Ongoing tension between North Korea and the US could impact Israel’s security, a senior IDF officer told reporters at a special briefing held on Tuesday.The officer referred to the developing diplomatic rift between the US and the peninsula following North Korea’s recent and defiant attempts to extend its nuclear activity, despite repeated warnings from the West.He explained that Israel could bear the brunt of such an escalation in the relations between Washington and Pyongyang should it occur, because the US would have to divert security resources from the Middle East to Korea.
The officer also revealed new information regarding the most serious incident to take place between Israel and Syria in years. On March 17, IAF jets were targeted by Syrian missiles, an attack the IDF responded to immediately.However, the senior officer revealed that not only did the IDF launch an Arrow missile interceptor to shoot down the Syrian missile, it also destroyed 100 Syrian missiles that were on their way to Hezbollah in Lebanon.According to the officer, this action against the Syrian regime was not the first time Israel has operated against its northern neighbor in recent years. Israel usually refrains from publicly discussing air strikes it reportedly carried out in Syria, but it confirmed the one that took place on March 17.The officer also noted that Israel does not update Russia in real time about attacks the IDF carries out in Syria.Another significant revelation regarding Syria was that the IDF had known about Syrian President Bashar Assad’s chemical attack against his people on April 4, saying that immediately after the attack IDF intelligence was aware of the regime’s use of sarin gas against civilians.The officer concluded by pointing to what he deems as the most serious threat against Israel: Hezbollah, along the country’s northern border.He added that Hamas remains the most volatile threat, as its stronghold on the Gaza Strip continues to jeopardize Israel’s security.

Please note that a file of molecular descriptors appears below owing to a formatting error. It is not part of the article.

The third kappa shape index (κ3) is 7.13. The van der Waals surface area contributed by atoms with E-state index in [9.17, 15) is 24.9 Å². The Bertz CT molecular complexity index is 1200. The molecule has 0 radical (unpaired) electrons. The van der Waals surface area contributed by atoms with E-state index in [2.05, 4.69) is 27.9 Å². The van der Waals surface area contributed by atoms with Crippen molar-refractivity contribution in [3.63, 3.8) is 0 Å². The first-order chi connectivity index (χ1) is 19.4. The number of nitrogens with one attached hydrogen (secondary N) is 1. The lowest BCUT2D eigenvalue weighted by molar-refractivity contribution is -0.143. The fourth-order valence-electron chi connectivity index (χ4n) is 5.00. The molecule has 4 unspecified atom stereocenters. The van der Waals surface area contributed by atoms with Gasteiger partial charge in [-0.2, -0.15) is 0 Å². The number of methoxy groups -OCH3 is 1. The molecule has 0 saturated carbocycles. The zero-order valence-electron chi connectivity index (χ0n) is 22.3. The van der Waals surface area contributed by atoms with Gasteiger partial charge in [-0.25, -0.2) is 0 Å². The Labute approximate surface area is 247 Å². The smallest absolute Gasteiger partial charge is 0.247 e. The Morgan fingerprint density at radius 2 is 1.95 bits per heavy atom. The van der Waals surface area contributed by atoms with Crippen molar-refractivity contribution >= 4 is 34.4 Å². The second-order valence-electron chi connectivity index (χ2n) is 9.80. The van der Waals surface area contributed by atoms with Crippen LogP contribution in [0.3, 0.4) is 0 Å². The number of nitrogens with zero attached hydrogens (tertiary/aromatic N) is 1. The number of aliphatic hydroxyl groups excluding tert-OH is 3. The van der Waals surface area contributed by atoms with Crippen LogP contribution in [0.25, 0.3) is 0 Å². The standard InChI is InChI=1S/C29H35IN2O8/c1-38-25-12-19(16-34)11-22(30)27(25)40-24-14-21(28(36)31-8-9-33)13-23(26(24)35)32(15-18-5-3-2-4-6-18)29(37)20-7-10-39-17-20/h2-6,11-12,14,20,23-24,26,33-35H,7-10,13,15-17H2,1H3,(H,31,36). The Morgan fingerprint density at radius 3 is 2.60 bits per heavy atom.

North Korea holds artillery drill as tension spikes (credit: REUTERS)